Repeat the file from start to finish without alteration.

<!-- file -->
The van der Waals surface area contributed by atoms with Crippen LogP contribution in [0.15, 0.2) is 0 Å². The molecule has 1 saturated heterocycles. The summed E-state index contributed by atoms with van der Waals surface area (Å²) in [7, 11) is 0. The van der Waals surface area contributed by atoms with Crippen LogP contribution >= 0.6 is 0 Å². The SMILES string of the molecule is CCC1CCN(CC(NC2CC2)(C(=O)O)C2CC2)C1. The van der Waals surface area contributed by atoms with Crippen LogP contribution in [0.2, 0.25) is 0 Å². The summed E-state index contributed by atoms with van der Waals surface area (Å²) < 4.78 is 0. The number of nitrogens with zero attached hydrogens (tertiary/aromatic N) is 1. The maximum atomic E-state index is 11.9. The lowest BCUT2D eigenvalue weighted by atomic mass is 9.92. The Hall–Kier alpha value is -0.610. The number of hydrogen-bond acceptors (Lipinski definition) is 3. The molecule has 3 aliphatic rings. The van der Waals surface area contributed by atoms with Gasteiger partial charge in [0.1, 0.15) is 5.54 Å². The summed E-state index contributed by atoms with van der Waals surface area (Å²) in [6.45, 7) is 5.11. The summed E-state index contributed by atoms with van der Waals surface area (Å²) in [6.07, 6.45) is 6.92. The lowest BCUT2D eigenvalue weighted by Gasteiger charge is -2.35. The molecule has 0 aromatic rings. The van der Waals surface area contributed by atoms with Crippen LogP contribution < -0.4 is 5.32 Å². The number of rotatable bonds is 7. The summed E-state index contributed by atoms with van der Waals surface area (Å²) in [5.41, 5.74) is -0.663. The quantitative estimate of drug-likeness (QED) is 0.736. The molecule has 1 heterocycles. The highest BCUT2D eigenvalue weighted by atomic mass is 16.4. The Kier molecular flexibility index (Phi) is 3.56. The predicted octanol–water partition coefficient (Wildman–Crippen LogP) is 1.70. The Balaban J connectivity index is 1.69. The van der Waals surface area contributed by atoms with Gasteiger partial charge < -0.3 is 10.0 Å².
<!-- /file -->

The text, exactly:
The van der Waals surface area contributed by atoms with Crippen LogP contribution in [0.15, 0.2) is 0 Å². The molecule has 1 saturated heterocycles. The summed E-state index contributed by atoms with van der Waals surface area (Å²) in [7, 11) is 0. The van der Waals surface area contributed by atoms with Crippen LogP contribution >= 0.6 is 0 Å². The SMILES string of the molecule is CCC1CCN(CC(NC2CC2)(C(=O)O)C2CC2)C1. The van der Waals surface area contributed by atoms with Crippen LogP contribution in [0.2, 0.25) is 0 Å². The summed E-state index contributed by atoms with van der Waals surface area (Å²) < 4.78 is 0. The number of nitrogens with zero attached hydrogens (tertiary/aromatic N) is 1. The maximum atomic E-state index is 11.9. The lowest BCUT2D eigenvalue weighted by atomic mass is 9.92. The Hall–Kier alpha value is -0.610. The number of hydrogen-bond acceptors (Lipinski definition) is 3. The molecule has 3 aliphatic rings. The van der Waals surface area contributed by atoms with Gasteiger partial charge in [0.1, 0.15) is 5.54 Å². The summed E-state index contributed by atoms with van der Waals surface area (Å²) in [6.45, 7) is 5.11. The summed E-state index contributed by atoms with van der Waals surface area (Å²) in [6.07, 6.45) is 6.92. The lowest BCUT2D eigenvalue weighted by Gasteiger charge is -2.35. The molecule has 0 aromatic rings. The van der Waals surface area contributed by atoms with Crippen LogP contribution < -0.4 is 5.32 Å². The number of rotatable bonds is 7. The summed E-state index contributed by atoms with van der Waals surface area (Å²) in [5.41, 5.74) is -0.663. The quantitative estimate of drug-likeness (QED) is 0.736. The molecule has 1 heterocycles. The highest BCUT2D eigenvalue weighted by atomic mass is 16.4. The Kier molecular flexibility index (Phi) is 3.56. The predicted octanol–water partition coefficient (Wildman–Crippen LogP) is 1.70. The Balaban J connectivity index is 1.69. The van der Waals surface area contributed by atoms with Gasteiger partial charge < -0.3 is 10.0 Å².